Argentina has toughened restrictions on Internet purchases from foreign sources, part of an attempt to stem capital flight.
As of January 21, Argentines who want to shop outside the country via the Internet must fill out a tax form "which will have the character of a sworn statement," the government's tax office said.
Purchases made through foreign websites and valued at $25 or more already are subject to a 50 percent tax.
The government followed up on Wednesday with a regulation limiting untaxed purchases of items costing less than $25 to two per year.
The measures were the latest in a series aimed at halting capital flight, as Argentina experiences a sharp decline in international reserves.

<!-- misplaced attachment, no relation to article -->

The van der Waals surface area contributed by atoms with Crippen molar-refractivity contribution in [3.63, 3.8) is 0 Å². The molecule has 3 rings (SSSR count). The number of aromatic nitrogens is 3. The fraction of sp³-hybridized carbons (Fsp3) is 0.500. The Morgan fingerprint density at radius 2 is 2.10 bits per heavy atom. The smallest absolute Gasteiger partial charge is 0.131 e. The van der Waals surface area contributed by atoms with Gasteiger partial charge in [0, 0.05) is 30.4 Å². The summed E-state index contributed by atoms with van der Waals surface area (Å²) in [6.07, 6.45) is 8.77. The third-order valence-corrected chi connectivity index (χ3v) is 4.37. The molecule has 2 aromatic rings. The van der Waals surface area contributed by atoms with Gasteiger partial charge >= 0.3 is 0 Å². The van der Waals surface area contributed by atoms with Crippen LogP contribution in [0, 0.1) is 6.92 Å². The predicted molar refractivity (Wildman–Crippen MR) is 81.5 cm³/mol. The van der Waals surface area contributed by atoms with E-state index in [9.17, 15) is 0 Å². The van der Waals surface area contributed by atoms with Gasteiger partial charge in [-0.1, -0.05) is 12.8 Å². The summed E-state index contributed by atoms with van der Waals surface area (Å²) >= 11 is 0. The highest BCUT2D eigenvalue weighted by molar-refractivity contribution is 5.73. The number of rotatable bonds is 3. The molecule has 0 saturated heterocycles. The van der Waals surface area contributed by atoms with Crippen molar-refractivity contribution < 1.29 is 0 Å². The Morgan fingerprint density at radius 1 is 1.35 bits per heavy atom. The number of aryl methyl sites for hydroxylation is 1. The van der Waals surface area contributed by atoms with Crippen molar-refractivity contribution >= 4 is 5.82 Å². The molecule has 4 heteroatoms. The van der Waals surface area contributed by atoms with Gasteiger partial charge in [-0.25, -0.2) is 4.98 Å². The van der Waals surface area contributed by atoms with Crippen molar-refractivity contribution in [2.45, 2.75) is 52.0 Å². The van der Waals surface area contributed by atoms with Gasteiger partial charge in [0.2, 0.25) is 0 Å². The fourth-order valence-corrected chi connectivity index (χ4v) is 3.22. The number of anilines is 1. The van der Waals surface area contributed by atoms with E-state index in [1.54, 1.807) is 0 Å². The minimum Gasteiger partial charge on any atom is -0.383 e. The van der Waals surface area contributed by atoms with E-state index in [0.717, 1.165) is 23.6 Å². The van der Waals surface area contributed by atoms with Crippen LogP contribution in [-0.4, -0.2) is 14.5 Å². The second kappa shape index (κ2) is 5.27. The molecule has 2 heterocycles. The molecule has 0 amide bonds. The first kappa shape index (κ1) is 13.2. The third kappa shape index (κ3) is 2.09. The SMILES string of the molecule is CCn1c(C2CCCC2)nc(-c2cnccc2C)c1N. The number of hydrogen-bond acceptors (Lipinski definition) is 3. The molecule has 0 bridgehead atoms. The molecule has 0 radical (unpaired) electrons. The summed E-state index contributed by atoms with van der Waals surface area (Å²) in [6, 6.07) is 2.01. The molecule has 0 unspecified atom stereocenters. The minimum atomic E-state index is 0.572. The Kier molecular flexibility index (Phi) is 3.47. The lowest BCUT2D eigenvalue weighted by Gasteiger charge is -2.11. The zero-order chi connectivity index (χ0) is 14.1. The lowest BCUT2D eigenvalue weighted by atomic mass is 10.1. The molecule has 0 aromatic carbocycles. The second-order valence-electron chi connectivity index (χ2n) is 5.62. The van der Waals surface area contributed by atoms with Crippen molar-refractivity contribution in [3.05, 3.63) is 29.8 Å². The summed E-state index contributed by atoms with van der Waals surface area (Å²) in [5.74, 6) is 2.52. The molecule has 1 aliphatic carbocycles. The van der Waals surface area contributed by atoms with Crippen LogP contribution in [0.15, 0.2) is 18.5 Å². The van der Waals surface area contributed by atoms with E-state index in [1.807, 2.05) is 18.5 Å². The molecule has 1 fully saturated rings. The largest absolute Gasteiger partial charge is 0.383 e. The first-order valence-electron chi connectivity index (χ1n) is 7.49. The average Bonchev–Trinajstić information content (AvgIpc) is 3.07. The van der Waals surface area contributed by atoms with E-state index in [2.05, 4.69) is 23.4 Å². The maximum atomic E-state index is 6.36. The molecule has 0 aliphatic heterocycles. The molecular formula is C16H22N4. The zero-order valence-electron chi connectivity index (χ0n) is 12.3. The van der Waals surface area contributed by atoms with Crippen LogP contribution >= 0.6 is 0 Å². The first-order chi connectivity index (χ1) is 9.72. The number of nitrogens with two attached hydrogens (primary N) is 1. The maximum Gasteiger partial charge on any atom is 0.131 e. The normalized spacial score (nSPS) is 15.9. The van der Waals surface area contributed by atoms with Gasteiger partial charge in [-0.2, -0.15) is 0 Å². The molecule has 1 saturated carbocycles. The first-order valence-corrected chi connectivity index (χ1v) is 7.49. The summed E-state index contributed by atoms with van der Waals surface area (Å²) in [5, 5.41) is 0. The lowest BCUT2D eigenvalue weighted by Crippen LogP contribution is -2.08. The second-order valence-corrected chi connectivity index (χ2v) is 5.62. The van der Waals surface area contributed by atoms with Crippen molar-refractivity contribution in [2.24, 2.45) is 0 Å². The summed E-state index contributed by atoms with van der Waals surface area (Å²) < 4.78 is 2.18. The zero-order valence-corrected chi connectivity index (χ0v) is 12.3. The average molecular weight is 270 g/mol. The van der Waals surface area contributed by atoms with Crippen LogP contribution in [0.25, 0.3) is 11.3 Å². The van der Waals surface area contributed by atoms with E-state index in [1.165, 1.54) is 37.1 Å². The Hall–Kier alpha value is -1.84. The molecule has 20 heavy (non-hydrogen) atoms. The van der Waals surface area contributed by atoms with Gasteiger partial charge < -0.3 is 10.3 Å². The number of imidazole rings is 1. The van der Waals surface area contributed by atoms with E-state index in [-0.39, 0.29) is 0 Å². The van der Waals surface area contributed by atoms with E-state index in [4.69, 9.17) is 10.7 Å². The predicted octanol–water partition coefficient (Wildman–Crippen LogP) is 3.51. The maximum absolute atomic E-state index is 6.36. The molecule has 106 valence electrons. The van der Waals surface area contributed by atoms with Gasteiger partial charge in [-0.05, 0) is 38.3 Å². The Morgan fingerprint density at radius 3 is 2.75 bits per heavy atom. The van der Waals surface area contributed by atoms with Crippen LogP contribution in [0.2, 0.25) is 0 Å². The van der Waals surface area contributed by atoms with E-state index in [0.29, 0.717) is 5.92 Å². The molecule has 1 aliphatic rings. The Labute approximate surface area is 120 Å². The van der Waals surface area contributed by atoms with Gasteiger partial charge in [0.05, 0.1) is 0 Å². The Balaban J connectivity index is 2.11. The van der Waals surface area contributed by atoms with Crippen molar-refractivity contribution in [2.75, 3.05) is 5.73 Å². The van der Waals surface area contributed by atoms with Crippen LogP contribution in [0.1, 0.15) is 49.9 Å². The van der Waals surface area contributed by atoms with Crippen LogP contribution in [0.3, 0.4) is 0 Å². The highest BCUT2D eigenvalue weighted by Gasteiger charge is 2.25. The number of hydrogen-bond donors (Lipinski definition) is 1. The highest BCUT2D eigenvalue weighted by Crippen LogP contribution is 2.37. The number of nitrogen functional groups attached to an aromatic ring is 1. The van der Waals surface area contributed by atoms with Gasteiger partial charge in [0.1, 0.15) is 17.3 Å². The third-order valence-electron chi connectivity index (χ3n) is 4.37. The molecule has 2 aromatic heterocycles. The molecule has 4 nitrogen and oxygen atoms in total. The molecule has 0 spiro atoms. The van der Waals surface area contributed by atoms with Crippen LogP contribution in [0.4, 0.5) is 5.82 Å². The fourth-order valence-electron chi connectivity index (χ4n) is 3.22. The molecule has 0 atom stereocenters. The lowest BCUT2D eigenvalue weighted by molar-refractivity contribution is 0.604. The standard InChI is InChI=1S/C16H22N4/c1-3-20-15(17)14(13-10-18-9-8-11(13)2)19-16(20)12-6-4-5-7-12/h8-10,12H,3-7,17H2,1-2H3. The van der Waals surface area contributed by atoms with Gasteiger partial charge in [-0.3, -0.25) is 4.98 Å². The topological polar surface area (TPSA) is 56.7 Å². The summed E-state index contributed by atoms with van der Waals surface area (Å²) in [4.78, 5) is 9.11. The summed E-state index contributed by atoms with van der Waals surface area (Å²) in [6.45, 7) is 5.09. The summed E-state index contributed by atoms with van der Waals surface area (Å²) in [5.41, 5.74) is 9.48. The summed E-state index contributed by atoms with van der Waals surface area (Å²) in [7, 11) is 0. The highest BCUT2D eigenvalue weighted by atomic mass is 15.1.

Argentines' access to US dollars has been curtailed, imports face restrictions, and credit card purchases outside the country are taxed here at 35 percent.
According to the head of the country's Chamber of Electronic Commerce, Patricia Jebsen, Internet transactions accounted for 13.5 percent of foreign retail purchases by Argentinians last year, up from 7.5 percent the previous year.
However, no figures are available on how much that represents in dollars.
Argentina's foreign currency reserves have fallen sharply over the past three years, dropping from $52 billion to less than $30 billion.
Explore further: IBM earnings dip as sales fall again